Analysing an O.MG cable
Setting up an O.MG cable for keystroke injection attacks, and then forensically dumping the firmware for analysis.
As promised in my previous blog post I would be moving on to create a Super Timeline and my reasons for carrying this out after the filesystem timeline is purely down to the time it takes to process.
The super timeline is a suitable name as it is a very powerful analysis tool. The problem with it though is the sheer amount of information it can contain! It is very important when working with a super timeline to have a pivot point to allow you to narrow down the time frame you are interested in. If you are lucky this can be when your IDS fired or if not then by speaking to the victim. But generally in the world of DFIR we are the last to know and it is weeks after the incident!
For this blog I am going to use an image that I created whilst doing some research into RDP sessions on an XP box. I created the image within a VM and used FTK imager to acquire it into a .001 (DD)
Rather than mount it within the SIFT workstation I actually used FTK imager to mount the image as a physical/logical drive using the File system/Read only mount method. The Drive letter which gets assigned is already shared within the SIFT workstation.
The first thing I want to do is gather the timeline data and write it into a bodyfile which we will be able to process further in a later step. To do so I used a tool called log2timeline-sift which allows the analyst to automate the creation of a timeline. Its a tool I was introduced to on my SANS 508 course and one I have enjoyed using.
As a sidenote the author of the tool Kristinn Gudjonsson has carried out a lot of work in this area and has produced an excellent set of tools for timelining based around the python programming language. I plan a future blog on my learning curve with his Plaso tool.
Back to the current task at hand though I need to create the bodyfile. To do this I ran the following command within the SIFT workstation:
Before we move onto the next step I want to create a whitelist for the refining process to remove some files which can cause a lot of noise and may not be necessary depending on what incident you are dealing with.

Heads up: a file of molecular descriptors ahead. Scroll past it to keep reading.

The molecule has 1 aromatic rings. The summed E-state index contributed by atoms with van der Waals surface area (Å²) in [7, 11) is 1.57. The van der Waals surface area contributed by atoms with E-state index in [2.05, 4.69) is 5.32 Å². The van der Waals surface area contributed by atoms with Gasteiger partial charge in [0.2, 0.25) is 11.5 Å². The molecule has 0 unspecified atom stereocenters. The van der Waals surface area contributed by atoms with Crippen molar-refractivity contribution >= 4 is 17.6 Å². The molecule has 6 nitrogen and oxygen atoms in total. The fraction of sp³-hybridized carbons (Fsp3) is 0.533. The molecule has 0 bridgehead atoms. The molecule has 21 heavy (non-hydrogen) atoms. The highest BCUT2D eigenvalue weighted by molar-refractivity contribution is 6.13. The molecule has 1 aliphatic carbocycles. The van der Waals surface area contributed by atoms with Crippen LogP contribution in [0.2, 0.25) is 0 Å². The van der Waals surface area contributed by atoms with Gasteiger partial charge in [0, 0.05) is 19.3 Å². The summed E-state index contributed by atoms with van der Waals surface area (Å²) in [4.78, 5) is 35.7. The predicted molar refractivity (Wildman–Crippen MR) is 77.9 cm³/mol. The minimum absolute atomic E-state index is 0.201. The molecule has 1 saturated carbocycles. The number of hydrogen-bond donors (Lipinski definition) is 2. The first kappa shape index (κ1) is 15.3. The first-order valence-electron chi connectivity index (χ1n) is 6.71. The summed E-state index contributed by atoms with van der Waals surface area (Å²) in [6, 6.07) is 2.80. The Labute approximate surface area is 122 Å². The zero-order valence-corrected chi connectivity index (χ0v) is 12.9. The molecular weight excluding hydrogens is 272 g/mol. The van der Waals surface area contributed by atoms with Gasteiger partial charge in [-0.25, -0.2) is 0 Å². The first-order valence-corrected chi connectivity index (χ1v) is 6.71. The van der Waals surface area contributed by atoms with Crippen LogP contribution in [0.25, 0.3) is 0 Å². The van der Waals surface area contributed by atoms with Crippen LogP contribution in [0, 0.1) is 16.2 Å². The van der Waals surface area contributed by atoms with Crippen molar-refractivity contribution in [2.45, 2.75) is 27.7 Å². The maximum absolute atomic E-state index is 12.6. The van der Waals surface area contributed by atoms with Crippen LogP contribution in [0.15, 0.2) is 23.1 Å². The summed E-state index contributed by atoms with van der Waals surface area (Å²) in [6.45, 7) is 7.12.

To do so within the workstation I ran the following command which opened up a text document:
You can with experience, add or remove any items you feel benefit your current task.
It is at this point I want to process and refine the bodyfile and remove any duplicate entries or artefacts I have asked to be removed in my whitelist. To do this I use a tool called l2t_process and the following is my command line and result:
As in a previous blog I am going to view this in Microsoft Excel but I am going to use the template available from SANS as this will add colour to different actions on the system eg USB insertions, Program activation etc.
To do this we open Excel on our host machine and on the data ribbon select “From Text” and I then selected the share available within \siftworkstation to my newly created timeline.csv.
For the options I leave it as delimited on the next screen I deselect tab and select comma and select finish. The next screen we click ok.
As I mentioned in my last blog I also like to freeze the top pane and turn on filtering and hide Time Zone, Host and Version.
What we are left with is a super timeline for that machine which we can now analyse. In the last command line you also have the option to add a date range which I would suggest you do on a normal job. I only chose not to for this blog as I was using an image that only had less than half an hour of system activity on it, yet after filtering still has 111158 lines in it!